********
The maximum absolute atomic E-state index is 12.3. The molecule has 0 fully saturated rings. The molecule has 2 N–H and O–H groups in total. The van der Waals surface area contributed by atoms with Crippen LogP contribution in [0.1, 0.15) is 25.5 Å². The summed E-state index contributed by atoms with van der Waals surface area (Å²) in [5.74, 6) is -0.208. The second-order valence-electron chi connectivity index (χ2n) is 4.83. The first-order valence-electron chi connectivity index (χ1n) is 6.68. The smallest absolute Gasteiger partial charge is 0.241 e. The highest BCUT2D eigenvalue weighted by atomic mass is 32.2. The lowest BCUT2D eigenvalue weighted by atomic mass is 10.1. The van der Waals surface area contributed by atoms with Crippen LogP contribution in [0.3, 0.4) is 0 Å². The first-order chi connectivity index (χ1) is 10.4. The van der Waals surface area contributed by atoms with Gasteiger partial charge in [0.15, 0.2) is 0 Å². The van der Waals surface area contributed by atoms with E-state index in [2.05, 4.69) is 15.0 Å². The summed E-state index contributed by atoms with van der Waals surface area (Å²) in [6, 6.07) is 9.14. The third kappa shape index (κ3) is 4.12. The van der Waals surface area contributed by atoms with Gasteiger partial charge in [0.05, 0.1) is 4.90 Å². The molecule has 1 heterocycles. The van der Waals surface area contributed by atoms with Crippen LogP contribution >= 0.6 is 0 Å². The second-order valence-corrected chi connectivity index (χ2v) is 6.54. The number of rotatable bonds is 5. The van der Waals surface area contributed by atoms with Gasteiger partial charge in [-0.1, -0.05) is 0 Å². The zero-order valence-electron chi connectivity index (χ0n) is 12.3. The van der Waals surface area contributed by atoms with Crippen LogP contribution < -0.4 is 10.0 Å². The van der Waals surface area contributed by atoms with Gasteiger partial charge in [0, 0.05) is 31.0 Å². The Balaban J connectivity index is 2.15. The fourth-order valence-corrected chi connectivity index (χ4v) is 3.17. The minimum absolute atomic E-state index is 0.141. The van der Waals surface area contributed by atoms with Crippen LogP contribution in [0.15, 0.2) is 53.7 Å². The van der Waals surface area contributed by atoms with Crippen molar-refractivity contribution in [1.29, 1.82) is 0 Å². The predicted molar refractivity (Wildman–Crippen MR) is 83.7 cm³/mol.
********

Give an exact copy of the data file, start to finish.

The maximum absolute atomic E-state index is 12.3. The molecule has 0 fully saturated rings. The molecule has 2 N–H and O–H groups in total. The van der Waals surface area contributed by atoms with Crippen LogP contribution in [0.1, 0.15) is 25.5 Å². The summed E-state index contributed by atoms with van der Waals surface area (Å²) in [5.74, 6) is -0.208. The second-order valence-electron chi connectivity index (χ2n) is 4.83. The first-order valence-electron chi connectivity index (χ1n) is 6.68. The smallest absolute Gasteiger partial charge is 0.241 e. The highest BCUT2D eigenvalue weighted by atomic mass is 32.2. The lowest BCUT2D eigenvalue weighted by atomic mass is 10.1. The van der Waals surface area contributed by atoms with Crippen LogP contribution in [0.3, 0.4) is 0 Å². The first-order chi connectivity index (χ1) is 10.4. The van der Waals surface area contributed by atoms with Gasteiger partial charge in [0.15, 0.2) is 0 Å². The van der Waals surface area contributed by atoms with E-state index in [2.05, 4.69) is 15.0 Å². The summed E-state index contributed by atoms with van der Waals surface area (Å²) in [6, 6.07) is 9.14. The third kappa shape index (κ3) is 4.12. The van der Waals surface area contributed by atoms with Gasteiger partial charge in [0.05, 0.1) is 4.90 Å². The molecule has 1 heterocycles. The van der Waals surface area contributed by atoms with Crippen LogP contribution >= 0.6 is 0 Å². The second-order valence-corrected chi connectivity index (χ2v) is 6.54. The number of rotatable bonds is 5. The van der Waals surface area contributed by atoms with Gasteiger partial charge in [-0.1, -0.05) is 0 Å². The zero-order valence-electron chi connectivity index (χ0n) is 12.3. The van der Waals surface area contributed by atoms with Crippen LogP contribution < -0.4 is 10.0 Å². The van der Waals surface area contributed by atoms with Gasteiger partial charge in [0, 0.05) is 31.0 Å². The Balaban J connectivity index is 2.15. The fourth-order valence-corrected chi connectivity index (χ4v) is 3.17. The minimum absolute atomic E-state index is 0.141. The van der Waals surface area contributed by atoms with Crippen LogP contribution in [0.15, 0.2) is 53.7 Å². The van der Waals surface area contributed by atoms with Crippen molar-refractivity contribution in [1.29, 1.82) is 0 Å². The predicted molar refractivity (Wildman–Crippen MR) is 83.7 cm³/mol.